There may, for example, be a good reason that police officers should have more rights of arrest than members of the general public. There may be good reasons to fight for genuine equality, that all citizens should have the same rights of arrest as police officers. However there is no valid argument, on the grounds of equality, that greengrocers should have the same rights of arrest as police officers while everyone else has lesser rights. Such an argument can only be illiberal.

  5. Brandon says:

    OK then no slippery slope. Homophobia is an leftist intellectual contruct (just like gay marriage) and should be avoided by people who call themselves, in any form, a conservative.

  6. Danilo says:

    I find both Sever and Brandon’s opinions incoherent. No offense, I just do not understand what the message is. My point is this: a slippery slope only exists if there is a logical link between two things. There is no link between gay marriage and the other things you described, or if there is than it also exists between heterosexual marriage and polygamy, spinsters living together etc. If a man can marry a woman, why not three or four women? Why not his sister? If you can answer these questions with regards to heterosexual marriage, then it doesn’t take brains to reach the same reasoning with regard to same-sex marriage.

    There is especially no logical link between same-sex marriage and polygamy. They are simply polar opposites. One presupposes a radically sexist society such as the Islamic world where polygamy exists, the other presupposes gender equality. In fact, there is much more of a logical link between heterosexual marriage and polygamy. If a man can have one wife, why not three or four? What a coincidence, polygamy is always heterosexual.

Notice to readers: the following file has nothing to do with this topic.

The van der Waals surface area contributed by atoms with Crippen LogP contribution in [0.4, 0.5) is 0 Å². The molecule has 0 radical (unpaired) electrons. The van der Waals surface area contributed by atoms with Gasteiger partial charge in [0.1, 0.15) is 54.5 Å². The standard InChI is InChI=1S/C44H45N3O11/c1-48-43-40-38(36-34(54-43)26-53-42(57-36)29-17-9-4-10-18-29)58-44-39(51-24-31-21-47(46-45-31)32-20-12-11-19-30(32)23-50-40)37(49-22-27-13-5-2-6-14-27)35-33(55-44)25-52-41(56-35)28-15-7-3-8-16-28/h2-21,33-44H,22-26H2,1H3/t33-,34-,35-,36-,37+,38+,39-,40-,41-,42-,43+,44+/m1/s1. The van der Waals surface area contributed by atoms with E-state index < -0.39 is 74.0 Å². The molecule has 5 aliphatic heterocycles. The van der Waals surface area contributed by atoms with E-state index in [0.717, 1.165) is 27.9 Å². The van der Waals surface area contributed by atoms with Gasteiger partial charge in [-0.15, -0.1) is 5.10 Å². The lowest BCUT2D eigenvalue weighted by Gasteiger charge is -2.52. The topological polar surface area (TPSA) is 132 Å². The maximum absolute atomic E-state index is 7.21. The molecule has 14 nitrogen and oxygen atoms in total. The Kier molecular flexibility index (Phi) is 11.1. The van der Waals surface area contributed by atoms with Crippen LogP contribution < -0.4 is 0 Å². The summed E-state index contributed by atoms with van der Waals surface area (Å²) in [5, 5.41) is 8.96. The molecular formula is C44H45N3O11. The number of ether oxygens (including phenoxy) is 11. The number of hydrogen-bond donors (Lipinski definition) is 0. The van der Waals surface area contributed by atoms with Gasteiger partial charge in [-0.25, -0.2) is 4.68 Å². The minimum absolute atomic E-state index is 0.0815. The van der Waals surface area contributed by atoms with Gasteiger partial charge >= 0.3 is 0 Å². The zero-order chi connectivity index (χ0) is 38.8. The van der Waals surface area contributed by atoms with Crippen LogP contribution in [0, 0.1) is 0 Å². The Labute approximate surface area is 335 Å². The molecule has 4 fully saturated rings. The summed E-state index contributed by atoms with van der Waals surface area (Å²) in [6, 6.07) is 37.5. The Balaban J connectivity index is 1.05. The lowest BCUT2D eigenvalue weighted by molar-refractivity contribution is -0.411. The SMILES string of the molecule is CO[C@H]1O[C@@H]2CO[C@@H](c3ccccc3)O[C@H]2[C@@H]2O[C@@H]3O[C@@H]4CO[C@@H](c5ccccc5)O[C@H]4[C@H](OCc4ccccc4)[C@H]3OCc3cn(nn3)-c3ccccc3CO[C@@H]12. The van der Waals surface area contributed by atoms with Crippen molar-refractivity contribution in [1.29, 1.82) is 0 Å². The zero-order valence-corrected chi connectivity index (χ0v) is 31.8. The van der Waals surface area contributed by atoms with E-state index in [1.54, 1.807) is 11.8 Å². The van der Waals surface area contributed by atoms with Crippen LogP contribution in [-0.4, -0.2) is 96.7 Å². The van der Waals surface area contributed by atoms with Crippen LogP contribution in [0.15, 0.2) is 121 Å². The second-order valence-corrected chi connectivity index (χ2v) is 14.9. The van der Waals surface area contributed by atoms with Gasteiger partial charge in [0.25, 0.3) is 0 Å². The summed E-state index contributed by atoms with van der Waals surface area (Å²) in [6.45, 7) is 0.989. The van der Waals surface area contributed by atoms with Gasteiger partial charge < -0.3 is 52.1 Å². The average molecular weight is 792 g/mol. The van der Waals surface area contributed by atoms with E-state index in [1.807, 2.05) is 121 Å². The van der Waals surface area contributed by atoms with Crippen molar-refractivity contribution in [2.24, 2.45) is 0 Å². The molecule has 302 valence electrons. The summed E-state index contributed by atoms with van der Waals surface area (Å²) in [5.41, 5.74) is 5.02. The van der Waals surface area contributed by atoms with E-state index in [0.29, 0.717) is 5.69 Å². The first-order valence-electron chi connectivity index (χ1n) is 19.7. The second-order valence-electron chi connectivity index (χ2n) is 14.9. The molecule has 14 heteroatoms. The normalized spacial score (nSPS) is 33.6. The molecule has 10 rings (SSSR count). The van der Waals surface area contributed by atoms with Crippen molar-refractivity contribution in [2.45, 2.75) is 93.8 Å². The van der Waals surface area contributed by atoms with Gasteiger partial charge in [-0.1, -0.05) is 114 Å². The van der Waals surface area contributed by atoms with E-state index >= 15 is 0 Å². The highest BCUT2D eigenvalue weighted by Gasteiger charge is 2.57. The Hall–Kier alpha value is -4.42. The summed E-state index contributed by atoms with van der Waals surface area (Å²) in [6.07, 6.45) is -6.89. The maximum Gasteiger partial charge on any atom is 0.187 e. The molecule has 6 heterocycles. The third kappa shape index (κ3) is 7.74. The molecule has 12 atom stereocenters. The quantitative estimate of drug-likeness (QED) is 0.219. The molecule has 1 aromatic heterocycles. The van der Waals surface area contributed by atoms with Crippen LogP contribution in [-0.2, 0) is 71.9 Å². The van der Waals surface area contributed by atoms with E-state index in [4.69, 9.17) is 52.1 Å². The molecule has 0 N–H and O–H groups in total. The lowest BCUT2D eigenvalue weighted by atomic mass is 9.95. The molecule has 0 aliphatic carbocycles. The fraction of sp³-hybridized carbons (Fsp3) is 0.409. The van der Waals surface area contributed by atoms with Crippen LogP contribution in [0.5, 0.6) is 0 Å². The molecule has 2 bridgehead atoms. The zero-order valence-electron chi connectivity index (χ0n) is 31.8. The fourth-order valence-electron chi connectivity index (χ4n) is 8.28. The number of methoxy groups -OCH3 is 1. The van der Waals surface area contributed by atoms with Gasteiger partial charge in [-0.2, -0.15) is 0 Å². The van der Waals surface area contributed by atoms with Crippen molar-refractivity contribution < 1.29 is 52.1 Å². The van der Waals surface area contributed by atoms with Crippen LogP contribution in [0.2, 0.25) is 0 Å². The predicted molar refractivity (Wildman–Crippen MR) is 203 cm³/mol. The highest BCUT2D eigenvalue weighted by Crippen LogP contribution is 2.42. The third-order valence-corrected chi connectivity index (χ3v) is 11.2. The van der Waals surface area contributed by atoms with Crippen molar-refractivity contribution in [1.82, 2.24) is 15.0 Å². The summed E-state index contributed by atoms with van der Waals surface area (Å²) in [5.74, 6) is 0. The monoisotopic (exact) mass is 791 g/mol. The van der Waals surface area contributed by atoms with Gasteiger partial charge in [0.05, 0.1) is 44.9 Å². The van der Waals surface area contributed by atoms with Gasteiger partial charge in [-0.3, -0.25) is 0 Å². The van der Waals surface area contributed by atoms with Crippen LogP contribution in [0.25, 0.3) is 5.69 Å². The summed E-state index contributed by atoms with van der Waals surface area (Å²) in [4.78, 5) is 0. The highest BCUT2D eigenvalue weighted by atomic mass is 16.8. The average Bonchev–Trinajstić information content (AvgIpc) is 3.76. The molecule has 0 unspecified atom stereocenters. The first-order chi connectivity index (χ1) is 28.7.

The slippery slope is just a fallacy covering for an emotion-based argument. The root of it is an idiotic heterosexist mindset that thinks “anything that is different from me is wierd, and therefore I can put it in the same category. Polygamous Muslims and gays are both wierd to me, so there must be some similarity between them” It reminds me of a very dumb secretary in my office who asked two of my colleagues (one German, one Argentinian) “when you’re both not speaking English, can you understand each other?” Yeah, really smart.

  7. nobody says:

    Danilo, let me present the argument in a series of stsps.

    1. Assume marriage between two people of the same sexual chromosomes is created by the legislature.

    2. After some period of time, two 1st cousins of the same sex, or two brothers, or two sisters, desire to marry each other. How can you deny them, logically, the privilege of marriage? Based upon the entire edifice of homosexual marriage, to deny an incestous marriage between two people of the same sex would be a monstrous wrong, no doubt motivated solely by hatred and bigotry. You might well find brothers marrying each other to raise an “ick!” reaction, but supporters of homosexual marriage have denounced that reaction as any basis for legislation or law interpretation so it is off the table. No possible deformed offspring can result, either. So once homosexual marriage is in place, there is no real barrier to incestous marriage so long as it is homosexual in nature.

    3. Once the precedent is established that brother may marry brother, sister may marry sister, there likewise is no logical reason to deny a mother who discovered late in life that she is not really heterosexual the privilege of marrying her dearest and best friend, her daughter. Likewise there’s no real reason to deny a father who has finally come out of the closet the right to marry his son. A somewhat more touchy, but not infeasible, situation might be an adopted son marrying his homosexual father. Again, so long as everyone is over 18 and is consenting, you have no logical reason to deny marriage to these people. Sure, this may well be something that only 1 in a million or one in 10 million people would ever want. So? Proponents of homosexual marriage are prepared to redefine marriage for the benefit of at most 5 %, and more likely 3%, of the population. Once that precedent is set, then redefinition to include even the most tiny of minorities fits the same logic.